My System SpecsSystem Spec
07 Feb 2013   #28
Erick Aguilar

Windows 7 professional X64
 
 

Quote   Quote: Originally Posted by Cancerous View Post
Quote   Quote: Originally Posted by ICit2lol View Post
Seems like all has been covered and everything is on budget really as you can spend a great deal of money on the build.

Like has already been said depends on what you intend to do with it once up and running. But if you want my two cents worth don't scrimp - get the best you can even if it means you end up with a machine that is a bit overkill.

I did with my Sandy Bridge build and regretted it something rotten. My current Ivy B is just fine,and can still be built on without altering a lot of the already installed stuff like the board and CPU. For instance I find the HAF XM case with an i5 3750K on an Asus P8Z77-V board just about what suited me the rest (RAM, GPU etc) can be "played" with to a point
Except your next upgrade is going to need a new CPU + mobo because the 1155 socket is fading out.
Intel is fading out.
The company is planning to solder their CPU's to the motherboards coming 2014.
My System SpecsSystem Spec
07 Feb 2013   #29
TwoCables

 

Quote   Quote: Originally Posted by Erick Aguilar View Post
Quote   Quote: Originally Posted by Cancerous View Post
Quote   Quote: Originally Posted by ICit2lol View Post
Seems like all has been covered and everything is on budget really as you can spend a great deal of money on the build.

Like has already been said depends on what you intend to do with it once up and running. But if you want my two cents worth don't scrimp - get the best you can even if it means you end up with a machine that is a bit overkill.

I did with my Sandy Bridge build and regretted it something rotten. My current Ivy B is just fine,and can still be built on without altering a lot of the already installed stuff like the board and CPU. For instance I find the HAF XM case with an i5 3750K on an Asus P8Z77-V board just about what suited me the rest (RAM, GPU etc) can be "played" with to a point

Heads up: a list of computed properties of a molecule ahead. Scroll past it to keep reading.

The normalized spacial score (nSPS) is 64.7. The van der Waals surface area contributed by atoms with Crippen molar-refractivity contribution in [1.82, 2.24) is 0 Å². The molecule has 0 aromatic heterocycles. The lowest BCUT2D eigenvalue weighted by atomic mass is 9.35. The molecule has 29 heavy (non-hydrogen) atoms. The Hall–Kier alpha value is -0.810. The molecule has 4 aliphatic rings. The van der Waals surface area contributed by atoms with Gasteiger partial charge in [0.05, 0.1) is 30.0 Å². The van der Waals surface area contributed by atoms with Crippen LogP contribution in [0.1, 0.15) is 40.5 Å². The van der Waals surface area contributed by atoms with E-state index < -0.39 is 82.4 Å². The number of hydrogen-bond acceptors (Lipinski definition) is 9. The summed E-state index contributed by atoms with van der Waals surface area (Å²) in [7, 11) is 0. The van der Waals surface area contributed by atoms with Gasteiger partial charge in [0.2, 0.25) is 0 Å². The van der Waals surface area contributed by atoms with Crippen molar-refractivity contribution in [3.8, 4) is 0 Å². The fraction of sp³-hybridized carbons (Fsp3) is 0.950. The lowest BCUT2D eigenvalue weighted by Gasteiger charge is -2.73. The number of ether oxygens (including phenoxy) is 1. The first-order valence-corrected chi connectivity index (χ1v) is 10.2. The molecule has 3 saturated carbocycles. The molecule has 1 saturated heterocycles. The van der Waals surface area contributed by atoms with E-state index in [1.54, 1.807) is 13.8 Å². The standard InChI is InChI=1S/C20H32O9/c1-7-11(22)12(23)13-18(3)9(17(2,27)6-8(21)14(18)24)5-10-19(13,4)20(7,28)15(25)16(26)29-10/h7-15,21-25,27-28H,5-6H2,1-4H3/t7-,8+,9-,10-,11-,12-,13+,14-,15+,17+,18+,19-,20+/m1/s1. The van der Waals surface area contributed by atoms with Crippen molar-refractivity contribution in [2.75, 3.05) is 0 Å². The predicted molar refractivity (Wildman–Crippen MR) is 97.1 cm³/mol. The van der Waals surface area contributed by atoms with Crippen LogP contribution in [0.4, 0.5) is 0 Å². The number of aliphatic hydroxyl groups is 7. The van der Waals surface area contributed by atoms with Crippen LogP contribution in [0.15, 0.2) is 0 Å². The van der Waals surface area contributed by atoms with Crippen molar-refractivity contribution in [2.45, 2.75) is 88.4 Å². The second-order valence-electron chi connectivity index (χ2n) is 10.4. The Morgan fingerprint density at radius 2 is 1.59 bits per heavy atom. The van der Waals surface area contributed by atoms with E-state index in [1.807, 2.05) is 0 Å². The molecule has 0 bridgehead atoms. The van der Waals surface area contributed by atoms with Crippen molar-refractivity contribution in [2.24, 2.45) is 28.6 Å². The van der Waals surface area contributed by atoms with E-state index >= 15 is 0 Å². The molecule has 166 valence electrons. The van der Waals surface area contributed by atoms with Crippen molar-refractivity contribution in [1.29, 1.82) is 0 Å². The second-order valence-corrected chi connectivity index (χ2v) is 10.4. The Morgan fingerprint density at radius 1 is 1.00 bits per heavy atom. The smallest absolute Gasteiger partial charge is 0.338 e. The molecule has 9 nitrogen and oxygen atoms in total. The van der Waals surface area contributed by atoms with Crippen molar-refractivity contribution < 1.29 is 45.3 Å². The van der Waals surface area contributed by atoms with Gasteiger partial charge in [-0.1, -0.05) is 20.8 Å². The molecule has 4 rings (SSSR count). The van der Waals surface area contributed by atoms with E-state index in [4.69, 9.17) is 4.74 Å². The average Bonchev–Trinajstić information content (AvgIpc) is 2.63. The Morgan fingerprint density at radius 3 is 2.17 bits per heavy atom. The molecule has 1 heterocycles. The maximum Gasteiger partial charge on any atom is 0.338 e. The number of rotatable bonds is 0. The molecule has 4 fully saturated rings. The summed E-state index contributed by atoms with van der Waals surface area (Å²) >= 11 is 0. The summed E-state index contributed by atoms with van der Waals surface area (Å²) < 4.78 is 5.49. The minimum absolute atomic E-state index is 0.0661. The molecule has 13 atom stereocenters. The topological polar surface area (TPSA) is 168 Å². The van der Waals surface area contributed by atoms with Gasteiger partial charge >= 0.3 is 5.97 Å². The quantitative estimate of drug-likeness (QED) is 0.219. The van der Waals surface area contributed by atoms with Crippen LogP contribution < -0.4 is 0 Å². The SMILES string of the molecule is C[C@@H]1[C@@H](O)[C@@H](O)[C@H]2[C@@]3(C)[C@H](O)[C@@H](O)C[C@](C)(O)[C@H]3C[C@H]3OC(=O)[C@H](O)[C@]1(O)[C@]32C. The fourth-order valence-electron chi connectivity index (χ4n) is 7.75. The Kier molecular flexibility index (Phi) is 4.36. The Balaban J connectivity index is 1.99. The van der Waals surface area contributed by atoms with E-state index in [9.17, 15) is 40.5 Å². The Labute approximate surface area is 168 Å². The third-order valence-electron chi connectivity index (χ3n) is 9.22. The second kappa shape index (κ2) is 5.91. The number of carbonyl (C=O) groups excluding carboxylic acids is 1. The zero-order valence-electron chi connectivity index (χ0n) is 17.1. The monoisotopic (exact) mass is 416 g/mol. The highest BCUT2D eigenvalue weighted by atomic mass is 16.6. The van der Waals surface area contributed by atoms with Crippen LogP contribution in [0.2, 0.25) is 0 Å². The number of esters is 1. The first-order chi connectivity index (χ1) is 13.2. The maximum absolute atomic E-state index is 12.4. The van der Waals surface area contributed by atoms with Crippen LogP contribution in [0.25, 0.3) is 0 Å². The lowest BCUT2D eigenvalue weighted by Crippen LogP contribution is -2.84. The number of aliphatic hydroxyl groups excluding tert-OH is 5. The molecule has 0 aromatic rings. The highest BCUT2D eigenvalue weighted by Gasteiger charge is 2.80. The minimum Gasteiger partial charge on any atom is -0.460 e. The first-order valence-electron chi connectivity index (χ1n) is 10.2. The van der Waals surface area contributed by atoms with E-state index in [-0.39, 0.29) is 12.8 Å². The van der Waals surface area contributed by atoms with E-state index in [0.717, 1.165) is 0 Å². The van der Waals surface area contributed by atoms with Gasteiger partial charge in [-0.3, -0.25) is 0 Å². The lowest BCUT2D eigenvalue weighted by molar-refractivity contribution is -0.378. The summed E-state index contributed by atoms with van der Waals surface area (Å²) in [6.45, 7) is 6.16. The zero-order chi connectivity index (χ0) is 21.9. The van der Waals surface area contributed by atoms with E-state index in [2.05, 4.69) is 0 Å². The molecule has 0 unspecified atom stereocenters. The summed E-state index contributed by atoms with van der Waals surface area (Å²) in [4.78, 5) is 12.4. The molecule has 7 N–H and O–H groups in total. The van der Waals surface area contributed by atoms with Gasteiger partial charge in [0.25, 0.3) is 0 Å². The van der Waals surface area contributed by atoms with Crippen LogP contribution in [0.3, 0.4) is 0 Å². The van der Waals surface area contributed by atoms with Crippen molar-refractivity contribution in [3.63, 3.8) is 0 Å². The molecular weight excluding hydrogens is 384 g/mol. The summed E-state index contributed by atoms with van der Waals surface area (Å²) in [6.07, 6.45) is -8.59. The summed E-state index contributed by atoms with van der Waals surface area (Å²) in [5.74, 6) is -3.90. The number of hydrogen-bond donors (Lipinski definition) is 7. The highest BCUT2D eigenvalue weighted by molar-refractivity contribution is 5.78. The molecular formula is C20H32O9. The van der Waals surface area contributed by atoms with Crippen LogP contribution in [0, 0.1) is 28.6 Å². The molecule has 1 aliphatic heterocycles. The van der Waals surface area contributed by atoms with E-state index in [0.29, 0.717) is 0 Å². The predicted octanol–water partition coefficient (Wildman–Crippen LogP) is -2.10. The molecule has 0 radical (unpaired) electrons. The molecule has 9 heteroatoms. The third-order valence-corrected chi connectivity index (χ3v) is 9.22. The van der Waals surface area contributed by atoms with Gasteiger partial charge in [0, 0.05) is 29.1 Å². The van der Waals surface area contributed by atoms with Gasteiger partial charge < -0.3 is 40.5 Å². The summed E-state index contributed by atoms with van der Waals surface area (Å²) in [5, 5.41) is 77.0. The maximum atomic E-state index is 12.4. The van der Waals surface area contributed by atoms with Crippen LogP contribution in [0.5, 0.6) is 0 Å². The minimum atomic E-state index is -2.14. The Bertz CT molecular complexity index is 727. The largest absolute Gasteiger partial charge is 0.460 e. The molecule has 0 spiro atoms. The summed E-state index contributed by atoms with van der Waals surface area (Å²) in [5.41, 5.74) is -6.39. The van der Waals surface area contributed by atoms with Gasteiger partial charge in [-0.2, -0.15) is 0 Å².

Except your next upgrade is going to need a new CPU + mobo because the 1155 socket is fading out.
Intel is fading out.
The company is planning to solder their CPU's to the motherboards coming 2014.
Yeah, and there's no telling what will happen after that. AMD said that they will continue offering socketed CPUs, so I expect AMD to become the new CPU giant once Intel has reached their planned point where they're no longer offering LGA CPUs.
My System SpecsSystem Spec
07 Feb 2013   #30
Drops

Windows 7 Ultimate x64
 
 

Quote   Quote: Originally Posted by Britton30 View Post
Yes the (OC) mean you will have to adjust your RAM settings, check GSkill out for a guide. G.SKILL TECH FORUM - View Single Post - How to enable XMP/ manually overclock G.SKILL memory with ASUS Z77 & Ivy Bridge
The CAS or CL, Column Access Strobe, is the time in milliseconds it takes for the RAM to read and return a value. Lower is better but the RAM frequency play a part too. A CL 9 1600 may give as good performance as CL 11 2400, I don't know the math to figure it though.

Don't put too much faith in ASUS's Qualified Vendor List for RAM, they can't test every RAM available and most any quality brand, GSkill, Corsair, Kingston, etc., will work.
Okay, seems pretty much straightforward, even I might be able to get that working, thanks for the info!


Quote   Quote: Originally Posted by essenbe View Post
I am running 2400MHz ram and cannot tell a difference between this ram and 1866 or 2133. It's just the enthusiast in me that makes me spend money I don't need to.
Hehe I can definitely identify myself with that, though I must admit that this time around I've been pretty decent when it comes to not going overboard.


Quote   Quote: Originally Posted by LittleJay View Post
I have an Asus motherboard and there is a overclocking utility in system bios that makes it easy to overclock the RAM. In my case, I have 8 gbs of Corsair 1600 Mhz RAM that will run at 1333 Mhz by default, so I have to change the setting in bios to run at 1600 Mhz.
Yeah I checked out a link that Britton30 posted and it seems easy enough, I'm sure I'll be able to work it out, thanks for posting!


- Drops
My System SpecsSystem Spec